After we rough out the spindles and bow blank with the draw knife we will refine the shape of them with a spoke shave. As with the draw knife, there is a variety of spoke shaves available. The two that we use most frequently for chair making are a flat sole and a compass sole, shown below. For our purposes a flat sole will give the control for truing up the shape of our parts.
These two shaves were made by Dave’s shaves in North Conway, NH. (www.ncworkshops.com) Check out his web site. If you are looking for a traditional spoke shave this is the place to go. He has a variety of different shaves at very reasonable prices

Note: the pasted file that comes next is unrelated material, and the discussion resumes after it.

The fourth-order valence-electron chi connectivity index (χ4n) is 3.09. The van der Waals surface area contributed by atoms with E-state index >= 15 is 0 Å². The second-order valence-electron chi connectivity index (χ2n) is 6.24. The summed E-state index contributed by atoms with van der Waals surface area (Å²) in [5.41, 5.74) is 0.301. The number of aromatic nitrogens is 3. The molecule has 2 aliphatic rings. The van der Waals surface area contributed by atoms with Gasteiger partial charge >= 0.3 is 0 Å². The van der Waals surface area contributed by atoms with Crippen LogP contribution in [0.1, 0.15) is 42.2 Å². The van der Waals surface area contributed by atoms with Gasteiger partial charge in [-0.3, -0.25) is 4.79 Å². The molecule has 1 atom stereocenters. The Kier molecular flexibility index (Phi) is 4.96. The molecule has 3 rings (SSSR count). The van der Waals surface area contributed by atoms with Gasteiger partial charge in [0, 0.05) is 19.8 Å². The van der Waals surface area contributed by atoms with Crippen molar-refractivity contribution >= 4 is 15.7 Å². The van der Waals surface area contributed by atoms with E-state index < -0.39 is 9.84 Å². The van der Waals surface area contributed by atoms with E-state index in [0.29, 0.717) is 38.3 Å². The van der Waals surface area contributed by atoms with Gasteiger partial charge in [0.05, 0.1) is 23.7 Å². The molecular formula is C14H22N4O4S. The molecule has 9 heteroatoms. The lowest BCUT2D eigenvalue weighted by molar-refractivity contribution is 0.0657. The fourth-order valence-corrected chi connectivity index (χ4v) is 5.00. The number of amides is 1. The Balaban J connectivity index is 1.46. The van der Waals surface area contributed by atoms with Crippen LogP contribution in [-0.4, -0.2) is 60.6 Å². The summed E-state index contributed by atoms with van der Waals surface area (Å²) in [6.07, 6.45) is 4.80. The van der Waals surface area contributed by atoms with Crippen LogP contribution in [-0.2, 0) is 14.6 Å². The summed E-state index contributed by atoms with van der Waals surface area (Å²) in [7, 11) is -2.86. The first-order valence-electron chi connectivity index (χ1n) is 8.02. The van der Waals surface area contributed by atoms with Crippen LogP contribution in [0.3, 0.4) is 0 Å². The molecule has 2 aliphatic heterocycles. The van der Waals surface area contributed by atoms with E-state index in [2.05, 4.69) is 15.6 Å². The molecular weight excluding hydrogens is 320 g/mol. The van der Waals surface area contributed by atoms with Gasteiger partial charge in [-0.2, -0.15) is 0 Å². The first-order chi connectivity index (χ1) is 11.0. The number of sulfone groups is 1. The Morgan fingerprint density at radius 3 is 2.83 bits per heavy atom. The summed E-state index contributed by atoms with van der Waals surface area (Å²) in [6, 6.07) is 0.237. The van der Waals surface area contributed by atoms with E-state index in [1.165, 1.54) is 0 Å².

Wooden spoke shaves like these act like a paring chisel, in that the bottom, flat surface of the blade rubs on the work and the blade has a chisel edge with an angle around 25 degrees. These work exceptionally well in making chair parts especially when cutting across the end grain of the seats.
Metal shaves like this one have the blade at approximately a 45 degree angle and while they may work well for shaping along the grain, end grain work demands the lower cutting angle. Think of it as the difference between a low angle plane and a standard angle plane.